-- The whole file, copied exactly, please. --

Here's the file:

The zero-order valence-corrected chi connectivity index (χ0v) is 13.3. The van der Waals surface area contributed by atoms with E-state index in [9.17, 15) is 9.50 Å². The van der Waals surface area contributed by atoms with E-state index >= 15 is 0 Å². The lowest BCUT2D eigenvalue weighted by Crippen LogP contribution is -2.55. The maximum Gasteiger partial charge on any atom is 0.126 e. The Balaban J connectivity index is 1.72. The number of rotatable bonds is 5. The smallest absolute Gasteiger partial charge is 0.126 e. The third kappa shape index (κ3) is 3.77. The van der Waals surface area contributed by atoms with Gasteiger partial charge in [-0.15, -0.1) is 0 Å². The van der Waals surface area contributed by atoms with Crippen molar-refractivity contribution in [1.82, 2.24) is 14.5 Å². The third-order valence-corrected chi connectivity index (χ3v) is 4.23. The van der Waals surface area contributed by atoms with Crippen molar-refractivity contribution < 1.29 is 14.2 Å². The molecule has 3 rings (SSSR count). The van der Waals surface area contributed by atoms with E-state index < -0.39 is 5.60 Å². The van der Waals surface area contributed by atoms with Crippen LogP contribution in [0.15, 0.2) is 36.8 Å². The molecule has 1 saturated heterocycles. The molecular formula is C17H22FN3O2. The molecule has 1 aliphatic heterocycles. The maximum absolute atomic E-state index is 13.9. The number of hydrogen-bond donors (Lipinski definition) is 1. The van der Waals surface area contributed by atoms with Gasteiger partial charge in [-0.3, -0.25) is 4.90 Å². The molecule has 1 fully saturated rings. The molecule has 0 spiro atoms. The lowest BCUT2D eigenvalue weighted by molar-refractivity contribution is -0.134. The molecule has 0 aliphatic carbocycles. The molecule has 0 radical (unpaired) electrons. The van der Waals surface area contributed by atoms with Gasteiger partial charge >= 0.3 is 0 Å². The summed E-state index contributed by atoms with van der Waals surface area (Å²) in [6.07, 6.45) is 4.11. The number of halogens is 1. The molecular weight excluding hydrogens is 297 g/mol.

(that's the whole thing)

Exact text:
The zero-order valence-corrected chi connectivity index (χ0v) is 13.3. The van der Waals surface area contributed by atoms with E-state index in [9.17, 15) is 9.50 Å². The van der Waals surface area contributed by atoms with E-state index >= 15 is 0 Å². The lowest BCUT2D eigenvalue weighted by Crippen LogP contribution is -2.55. The maximum Gasteiger partial charge on any atom is 0.126 e. The Balaban J connectivity index is 1.72. The number of rotatable bonds is 5. The smallest absolute Gasteiger partial charge is 0.126 e. The third kappa shape index (κ3) is 3.77. The van der Waals surface area contributed by atoms with Gasteiger partial charge in [-0.15, -0.1) is 0 Å². The van der Waals surface area contributed by atoms with Crippen molar-refractivity contribution in [1.82, 2.24) is 14.5 Å². The third-order valence-corrected chi connectivity index (χ3v) is 4.23. The van der Waals surface area contributed by atoms with Crippen molar-refractivity contribution < 1.29 is 14.2 Å². The molecule has 3 rings (SSSR count). The van der Waals surface area contributed by atoms with E-state index < -0.39 is 5.60 Å². The van der Waals surface area contributed by atoms with Crippen LogP contribution in [0.15, 0.2) is 36.8 Å². The molecule has 1 saturated heterocycles. The molecular formula is C17H22FN3O2. The molecule has 1 aliphatic heterocycles. The maximum absolute atomic E-state index is 13.9. The number of hydrogen-bond donors (Lipinski definition) is 1. The van der Waals surface area contributed by atoms with Gasteiger partial charge in [-0.3, -0.25) is 4.90 Å². The molecule has 1 fully saturated rings. The molecule has 0 spiro atoms. The lowest BCUT2D eigenvalue weighted by molar-refractivity contribution is -0.134. The molecule has 0 aliphatic carbocycles. The molecule has 0 radical (unpaired) electrons. The van der Waals surface area contributed by atoms with Gasteiger partial charge >= 0.3 is 0 Å². The summed E-state index contributed by atoms with van der Waals surface area (Å²) in [6.07, 6.45) is 4.11. The number of halogens is 1. The molecular weight excluding hydrogens is 297 g/mol.